This two-part volume offers a comprehensive account of the conflict between the Ottoman and Mamluk Empires. Part One explores Ottoman-Mamluk relations from their inception in the middle of the 14th century to the laying of the foundations of the conflict in the second half of the 15th century. Part Two offers a detailed description of the actual war of 1485-91, and analyzes it from various angles including military, economic, and diplomatic. Based largely on Ottoman, Mamluk and Italian primary sources—documentary and narrative—the volume helps to understand the second and final war between the Ottomans and Mamluks in 1516-17, which resulted in the downfall of the Mamluk Empire and the firm establishment of Ottoman power in the Middle East.
Shai Har-El, Ph.D. (1993) in Middle Eastern History, University of Chicago, is Associate Member of the Center for Middle Eastern Studies at the University of Chicago. He has studied, lectured and undertaken research in both Israel and the United States. He is Founder and President of the Middle East Peace Network.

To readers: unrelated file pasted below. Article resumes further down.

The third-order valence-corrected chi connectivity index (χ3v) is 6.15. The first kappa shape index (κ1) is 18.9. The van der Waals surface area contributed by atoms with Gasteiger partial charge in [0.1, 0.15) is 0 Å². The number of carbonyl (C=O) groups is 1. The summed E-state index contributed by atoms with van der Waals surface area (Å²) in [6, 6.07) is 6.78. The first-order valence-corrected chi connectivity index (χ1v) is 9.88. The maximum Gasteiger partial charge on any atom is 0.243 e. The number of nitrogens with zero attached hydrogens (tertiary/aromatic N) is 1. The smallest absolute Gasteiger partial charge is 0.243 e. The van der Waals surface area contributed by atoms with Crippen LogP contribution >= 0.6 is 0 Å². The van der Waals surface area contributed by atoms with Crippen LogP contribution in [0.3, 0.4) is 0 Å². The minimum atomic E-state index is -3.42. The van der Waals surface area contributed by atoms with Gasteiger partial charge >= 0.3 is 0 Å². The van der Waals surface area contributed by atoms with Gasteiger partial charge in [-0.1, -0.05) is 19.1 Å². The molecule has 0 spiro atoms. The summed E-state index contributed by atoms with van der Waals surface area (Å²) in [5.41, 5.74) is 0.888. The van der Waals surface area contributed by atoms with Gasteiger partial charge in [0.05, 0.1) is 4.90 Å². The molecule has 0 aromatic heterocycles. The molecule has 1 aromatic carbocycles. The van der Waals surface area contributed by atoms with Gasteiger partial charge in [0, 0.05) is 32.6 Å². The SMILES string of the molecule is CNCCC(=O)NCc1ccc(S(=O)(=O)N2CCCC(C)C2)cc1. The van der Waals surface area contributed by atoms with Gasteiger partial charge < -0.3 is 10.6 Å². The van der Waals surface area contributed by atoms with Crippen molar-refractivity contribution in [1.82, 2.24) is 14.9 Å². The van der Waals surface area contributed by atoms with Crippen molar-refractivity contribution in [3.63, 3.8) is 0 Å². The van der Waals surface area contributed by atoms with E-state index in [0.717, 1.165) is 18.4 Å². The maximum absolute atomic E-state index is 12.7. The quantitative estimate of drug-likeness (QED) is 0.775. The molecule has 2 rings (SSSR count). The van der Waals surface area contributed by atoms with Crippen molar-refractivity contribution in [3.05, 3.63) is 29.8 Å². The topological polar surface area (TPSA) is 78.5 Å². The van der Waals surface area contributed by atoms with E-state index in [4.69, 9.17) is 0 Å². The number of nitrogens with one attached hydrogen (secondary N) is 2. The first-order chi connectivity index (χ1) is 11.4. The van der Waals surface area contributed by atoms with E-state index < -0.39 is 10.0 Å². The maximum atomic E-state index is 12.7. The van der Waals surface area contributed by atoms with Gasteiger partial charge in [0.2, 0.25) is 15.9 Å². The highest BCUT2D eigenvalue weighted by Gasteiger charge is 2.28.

...Har-El has marshalled an impressive corpus of primary sources and used them effectively, making this book an indispensable research tool for all students of Mamluk and early Ottoman history. His discussion of these materials, which include Ottoman and European documents; historical narrative literature in Arabic, Turkish, and Persian; historical handbooks; and early travel accounts, is a model of its type.' Richard Blackburn,
IJMES, 1996. '
This is a work of considerable importance….a monograph based upon a wide and detailed knowledge of primary sources, especially of the Ottoman archives and historical writings, as well as of the contemporary Arabic chronicles, and European (particularly Italian) materials.' P.M. Holt,
Bull. SOAS, 1997.
Scholars, students and historically-minded general readers interested in pre-modern history of the Middle East, general Islamic history, military history as well as medieval diplomacy and power politics.